Definition: An original research article communicates the research question, methods, results, and conclusions of a research study or experiment conducted by the author(s). These articles present original research data or findings generated through the course of the authors' study and an analysis of that data or information.
Published in Journals: Origingal research articles are published in scientific journals, also called scholarly or academic journals. These can be published in print and/or online. Journals are serial publications, meaning they publish volumes and issues on a schedule continually over time, similar to a magazine but for a scholarly audience. You can access journals through many of the library's databases. A list of recommended databases to use to search for original articles on biology subjects can be found through this link, accessible from the database "subject" dropdown on the library homepage.
Peer Reviewed: Prior to being published, original research articles undergo a process called peer review in an effort to ensure that published articles are based on sound research that adheres to established standards in the discipline. This means that after an article is first submitted to a journal, it is reviewed by other scientists who are experts in the article's subject area. These individuals review the article and provide unbiased feedback about the soundness of the background information, research methods, analysis, conclusions, logic, and reasoning of any conclusions; the author needs to incorporate and/or respond to recommended edits before an article will be published. Though it isn't perfect, peer review is the best quality control mechanism that scholars currently have in place to validate the quality of published research.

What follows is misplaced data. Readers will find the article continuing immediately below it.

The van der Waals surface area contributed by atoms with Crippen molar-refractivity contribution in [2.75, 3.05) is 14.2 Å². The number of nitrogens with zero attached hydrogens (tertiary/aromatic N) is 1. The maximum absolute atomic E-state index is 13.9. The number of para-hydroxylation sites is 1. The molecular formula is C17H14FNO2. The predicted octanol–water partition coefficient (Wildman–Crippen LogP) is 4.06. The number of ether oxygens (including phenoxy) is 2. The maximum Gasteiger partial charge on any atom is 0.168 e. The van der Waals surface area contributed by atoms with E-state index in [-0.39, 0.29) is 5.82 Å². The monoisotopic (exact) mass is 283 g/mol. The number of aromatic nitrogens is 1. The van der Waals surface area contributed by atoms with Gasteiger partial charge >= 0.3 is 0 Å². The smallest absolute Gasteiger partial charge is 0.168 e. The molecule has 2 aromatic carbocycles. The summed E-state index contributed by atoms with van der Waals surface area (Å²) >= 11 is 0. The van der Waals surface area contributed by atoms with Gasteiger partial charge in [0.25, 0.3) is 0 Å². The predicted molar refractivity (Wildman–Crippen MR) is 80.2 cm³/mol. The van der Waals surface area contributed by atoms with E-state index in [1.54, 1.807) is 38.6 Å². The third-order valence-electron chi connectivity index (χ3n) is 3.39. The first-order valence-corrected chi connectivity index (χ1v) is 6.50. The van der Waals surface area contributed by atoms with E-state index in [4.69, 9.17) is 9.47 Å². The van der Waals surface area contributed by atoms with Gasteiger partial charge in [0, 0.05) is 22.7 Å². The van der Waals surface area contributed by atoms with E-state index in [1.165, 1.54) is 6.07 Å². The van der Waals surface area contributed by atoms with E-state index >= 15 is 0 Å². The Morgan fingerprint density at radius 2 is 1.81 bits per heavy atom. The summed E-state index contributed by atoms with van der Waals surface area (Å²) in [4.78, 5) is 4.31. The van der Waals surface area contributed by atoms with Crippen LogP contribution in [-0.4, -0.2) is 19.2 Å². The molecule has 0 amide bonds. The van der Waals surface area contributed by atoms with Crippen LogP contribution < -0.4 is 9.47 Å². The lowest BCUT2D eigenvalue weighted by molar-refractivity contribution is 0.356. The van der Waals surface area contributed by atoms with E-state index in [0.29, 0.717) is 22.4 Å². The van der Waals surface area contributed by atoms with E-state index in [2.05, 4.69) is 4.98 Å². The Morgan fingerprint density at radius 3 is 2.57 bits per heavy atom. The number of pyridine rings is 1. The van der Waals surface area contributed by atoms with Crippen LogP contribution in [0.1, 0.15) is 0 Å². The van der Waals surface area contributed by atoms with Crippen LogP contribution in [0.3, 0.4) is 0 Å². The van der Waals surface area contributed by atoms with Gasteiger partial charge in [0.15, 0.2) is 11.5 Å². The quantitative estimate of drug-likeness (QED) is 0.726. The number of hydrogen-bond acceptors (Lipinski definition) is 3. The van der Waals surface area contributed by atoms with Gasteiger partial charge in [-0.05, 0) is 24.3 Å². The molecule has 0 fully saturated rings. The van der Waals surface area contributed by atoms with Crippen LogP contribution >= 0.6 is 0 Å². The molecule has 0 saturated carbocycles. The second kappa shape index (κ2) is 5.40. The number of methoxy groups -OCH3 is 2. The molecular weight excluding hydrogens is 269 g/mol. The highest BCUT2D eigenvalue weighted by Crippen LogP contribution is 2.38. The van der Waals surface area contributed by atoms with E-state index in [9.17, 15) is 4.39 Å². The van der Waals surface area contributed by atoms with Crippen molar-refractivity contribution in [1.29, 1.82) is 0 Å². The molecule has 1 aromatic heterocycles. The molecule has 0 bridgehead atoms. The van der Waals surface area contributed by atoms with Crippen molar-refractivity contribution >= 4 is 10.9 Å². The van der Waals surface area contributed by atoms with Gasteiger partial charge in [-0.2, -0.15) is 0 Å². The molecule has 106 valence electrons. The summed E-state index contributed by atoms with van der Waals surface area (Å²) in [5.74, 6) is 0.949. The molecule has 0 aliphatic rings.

Peer reviewed articles will often be published with "Received", "Accepted", and "Published" dates, which indicates the timeline of the peer review process.
Structure: Traditionally, an original research article follows a standardized structure known by the acronym IMRD, which stands for Introduction, Methods, Results, & Discussion. Further information about the IMRD structure is available on the Reading Original Research Articles tab of this guide.
Review Articles (usually peer reviewed): Summarize and synthesize the current published literature on a certain topic. They do not involve original experiments or report new findings. The scope of a review article may be broad or narrow, depending on the publication record. Original research articles do incorporate literature review components, but a review article covers only review content.
Non Peer Reviewed Articles in Journals: Many journals publish the types of articles where peer review is not required. These differ by publication but may include research notes (brief reports of new research findings); responses to other articles; letters, commentaries, or opinion pieces; book reviews; and news. These articles are often more concise and will typically have a shorter reference list or no reference list at all. Many journals will indicate what genre these articles fall into on the article itself by using a label.
Current information: Typical publication turnaround varies, but can be as quick as ~3 months.
Replicable: The studies published in original research articles contain enough methodological detail to be replicated so research can be verified (though this is a topic of recent debate).
Contains Raw Data: The raw original research data, along with information about experimental conditions, allows for reuse of results for your own research or analysis.
Shows Logic: Using the provided data and methods, you can evaluate the logic of the authors' conclusions.